After cuts and stoppages in production due to the global shortage of semiconductors, Mexican workers in auto plants are affected as your work is reduced taking turns at the same time as jobs are eliminated, according to a series of interviews he conducted Reuters.
In Aguascalientes, one of the main automotive centers in the country, the crisis hit hard and auto companies, which have plants there, were forced to continual closures, which resulted in lost wages for tens of thousands of workers.
Reuters interviewed Cuitlahuac Pérez, general director of the auto parts firm Maindsteel, based in Aguascalientes, and director of one of the state’s automotive clusters, who commented that his company and other suppliers there suspend their operations an average of seven to eight days per month due to stoppages of activities of the automotive companies.
In fact, Pérez estimates that around one in five local auto workers He lost his jobWhile the rest have seen major cuts in their pay since the chip crisis began.
One of the main carmakers affected in Mexico is Nissan, the second largest vehicle producer in the country and which operates a propulsion facility and an assembly plant in Aguascalientes, where the March, Versa, Kicks and Sentra.
So far, the automaker has closed its Mexican facilities in five times this year due to a shortage of semiconductors, Reuters reported. The last one was at the beginning of this month and the strikes are five to seven days at its Aguascalientes plants.
A Nissan employee, who preferred not to give her name, told Reuters that she and her husband work in the industry, but the few hours of work came to affect your monthly incomebecause they have fallen behind on their mortgage payments and other debts.
“Financially you feel like you’re getting out of this and then they send me home again, or they send him home. The weekend comes and we don’t even have two pesos.”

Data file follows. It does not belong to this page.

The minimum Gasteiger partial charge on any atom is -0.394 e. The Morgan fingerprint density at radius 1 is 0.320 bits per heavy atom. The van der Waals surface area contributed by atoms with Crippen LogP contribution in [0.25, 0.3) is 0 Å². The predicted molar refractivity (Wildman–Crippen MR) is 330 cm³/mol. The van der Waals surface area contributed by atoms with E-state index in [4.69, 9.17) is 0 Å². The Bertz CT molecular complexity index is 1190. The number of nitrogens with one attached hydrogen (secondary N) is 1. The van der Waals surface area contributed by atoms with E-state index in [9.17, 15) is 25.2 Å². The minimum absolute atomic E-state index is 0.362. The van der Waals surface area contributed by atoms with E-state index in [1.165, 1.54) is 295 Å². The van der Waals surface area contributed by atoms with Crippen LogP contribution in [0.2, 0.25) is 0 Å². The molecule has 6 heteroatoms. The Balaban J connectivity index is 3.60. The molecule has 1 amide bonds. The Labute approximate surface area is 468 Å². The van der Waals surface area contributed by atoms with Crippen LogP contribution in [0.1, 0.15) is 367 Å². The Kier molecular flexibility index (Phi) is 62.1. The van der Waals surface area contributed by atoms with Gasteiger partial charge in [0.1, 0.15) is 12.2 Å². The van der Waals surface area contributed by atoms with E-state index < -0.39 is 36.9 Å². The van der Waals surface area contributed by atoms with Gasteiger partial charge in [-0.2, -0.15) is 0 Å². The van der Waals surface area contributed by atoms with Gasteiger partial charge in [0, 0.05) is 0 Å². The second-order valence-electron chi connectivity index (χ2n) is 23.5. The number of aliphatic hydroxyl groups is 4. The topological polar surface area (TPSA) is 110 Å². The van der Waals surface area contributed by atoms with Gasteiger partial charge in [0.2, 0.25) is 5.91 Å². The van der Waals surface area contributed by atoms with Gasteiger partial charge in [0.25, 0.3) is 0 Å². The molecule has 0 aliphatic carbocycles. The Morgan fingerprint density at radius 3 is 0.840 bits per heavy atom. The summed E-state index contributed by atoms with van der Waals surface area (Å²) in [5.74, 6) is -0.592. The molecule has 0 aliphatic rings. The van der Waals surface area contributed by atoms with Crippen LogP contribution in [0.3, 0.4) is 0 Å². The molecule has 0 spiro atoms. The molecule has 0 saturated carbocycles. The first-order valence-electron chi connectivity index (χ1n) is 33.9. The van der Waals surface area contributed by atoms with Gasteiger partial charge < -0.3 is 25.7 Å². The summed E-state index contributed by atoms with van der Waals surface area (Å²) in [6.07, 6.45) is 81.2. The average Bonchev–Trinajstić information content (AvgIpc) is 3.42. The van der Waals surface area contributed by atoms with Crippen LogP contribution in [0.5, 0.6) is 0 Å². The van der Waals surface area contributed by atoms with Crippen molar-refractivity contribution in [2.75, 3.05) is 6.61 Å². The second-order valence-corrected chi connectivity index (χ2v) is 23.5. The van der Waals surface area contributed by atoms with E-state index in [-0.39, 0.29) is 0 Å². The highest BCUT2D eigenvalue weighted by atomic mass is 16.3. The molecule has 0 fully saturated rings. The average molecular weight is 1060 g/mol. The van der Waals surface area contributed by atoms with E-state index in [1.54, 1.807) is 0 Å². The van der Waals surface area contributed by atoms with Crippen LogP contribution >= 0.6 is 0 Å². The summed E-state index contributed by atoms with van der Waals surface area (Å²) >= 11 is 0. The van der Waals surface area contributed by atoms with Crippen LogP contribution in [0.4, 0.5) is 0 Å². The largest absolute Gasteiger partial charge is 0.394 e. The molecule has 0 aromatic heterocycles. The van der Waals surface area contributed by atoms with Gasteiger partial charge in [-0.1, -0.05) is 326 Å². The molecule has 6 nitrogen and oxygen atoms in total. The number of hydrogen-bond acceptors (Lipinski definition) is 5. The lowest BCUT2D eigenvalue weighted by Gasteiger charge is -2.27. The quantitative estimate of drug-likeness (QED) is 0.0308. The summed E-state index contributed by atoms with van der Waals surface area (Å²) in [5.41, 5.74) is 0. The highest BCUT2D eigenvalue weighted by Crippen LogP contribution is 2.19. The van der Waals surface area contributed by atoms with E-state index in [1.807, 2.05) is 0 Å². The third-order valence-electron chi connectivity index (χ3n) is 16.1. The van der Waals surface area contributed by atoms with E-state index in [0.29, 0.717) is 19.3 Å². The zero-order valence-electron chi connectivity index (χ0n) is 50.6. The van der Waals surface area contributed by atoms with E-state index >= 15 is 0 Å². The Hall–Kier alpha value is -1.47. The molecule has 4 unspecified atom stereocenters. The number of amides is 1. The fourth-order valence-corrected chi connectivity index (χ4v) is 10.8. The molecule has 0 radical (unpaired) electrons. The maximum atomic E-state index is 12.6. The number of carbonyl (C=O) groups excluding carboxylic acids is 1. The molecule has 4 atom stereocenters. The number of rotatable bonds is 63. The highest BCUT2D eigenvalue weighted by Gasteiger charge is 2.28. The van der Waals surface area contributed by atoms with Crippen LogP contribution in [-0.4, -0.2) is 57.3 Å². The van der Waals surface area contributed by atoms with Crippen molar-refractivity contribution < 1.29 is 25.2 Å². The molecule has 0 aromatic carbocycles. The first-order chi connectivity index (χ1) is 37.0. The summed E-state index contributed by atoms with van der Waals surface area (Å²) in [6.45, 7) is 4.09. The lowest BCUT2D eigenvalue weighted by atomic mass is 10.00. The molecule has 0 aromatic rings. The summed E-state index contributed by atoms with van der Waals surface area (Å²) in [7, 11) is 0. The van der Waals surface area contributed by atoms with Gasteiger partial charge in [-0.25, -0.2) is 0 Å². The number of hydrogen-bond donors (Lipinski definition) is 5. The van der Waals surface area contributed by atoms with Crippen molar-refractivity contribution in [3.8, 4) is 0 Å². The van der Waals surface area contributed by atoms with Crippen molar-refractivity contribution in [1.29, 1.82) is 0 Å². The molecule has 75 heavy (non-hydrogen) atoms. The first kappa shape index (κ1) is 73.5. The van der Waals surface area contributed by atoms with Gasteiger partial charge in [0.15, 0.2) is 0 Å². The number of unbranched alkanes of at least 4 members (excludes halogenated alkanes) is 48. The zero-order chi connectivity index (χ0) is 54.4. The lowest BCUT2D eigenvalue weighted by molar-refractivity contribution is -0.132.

We contacted Nissan Mexico to find out their position on the matter:
At Nissan Mexicana, we continue to adjust our production schedules within our North American manufacturing operations due to the supply of semiconductor-related parts. At Nissan Mexicana, our Aguascalientes Plant 2 will temporarily stop operations for seven days in November. For its part, the Aguascalientes Plant 1 will stop operations for five days in November, and the CIVAC Plant will temporarily stop operations for eight days in November. We continue to make adjustments to our production process to minimize the impact this has had on the automotive industry locally and globally. We will continue working to recover production and finalize the delivery of vehicles to our distributors and customers.
Other companies that have been affected are Daimler and Renault, who jointly operate an assembly plant in Aguascalientes where the Mercedes-Benz GLB is produced. That factory has experienced “shift reductions or production interruptions”said a Mercedes-Benz spokesman in comments emailed to Reuters.
It also affects the economy of Mexico
But the situation is already weighing on the country’s economy, as car production fell a twenty% to 3.04 million vehicles last year, and is projected to fall to another 5% by 2021, according to data from the Mexican Association of the Automotive Industry (AMIA).
In total, the automotive industry in Mexico employs 946,000 workers currently, but have been lost 16,000 jobs since late 2019, according to AMIA figures.
Meanwhile, in August, Banco de México projected that auto work stoppages as a result of chip shortages could cost Mexico up to 1 percentage point of GDP growth in 2021.
On the other hand, preliminary third-quarter GDP data showed that the economy contracted between July and September, the first quarterly drop since the pandemic recovery began, in part due to problems in the auto sector.
According to a forecast from the rating agency Fitch, the semiconductor shortage is likely to continue at least for the first half of 2022, although some industry players see that the situation begins to stabilize.
One of them is General Motors, the largest automaker in Mexico, who said earlier this month that it is experiencing “better flow of semiconductors”, and that the first week of November was the first time since February that none of its North American assembly plants were idle for lack of chips.
In Aguascalientes, the automotive industry is an important pillar of the economy and employs some 46,000 direct workers and 120,000 indirect. Almost a third of the state’s GDP comes from this sector, according to Manuel Alejandro González, secretary of Economic Development of Aguascalientes.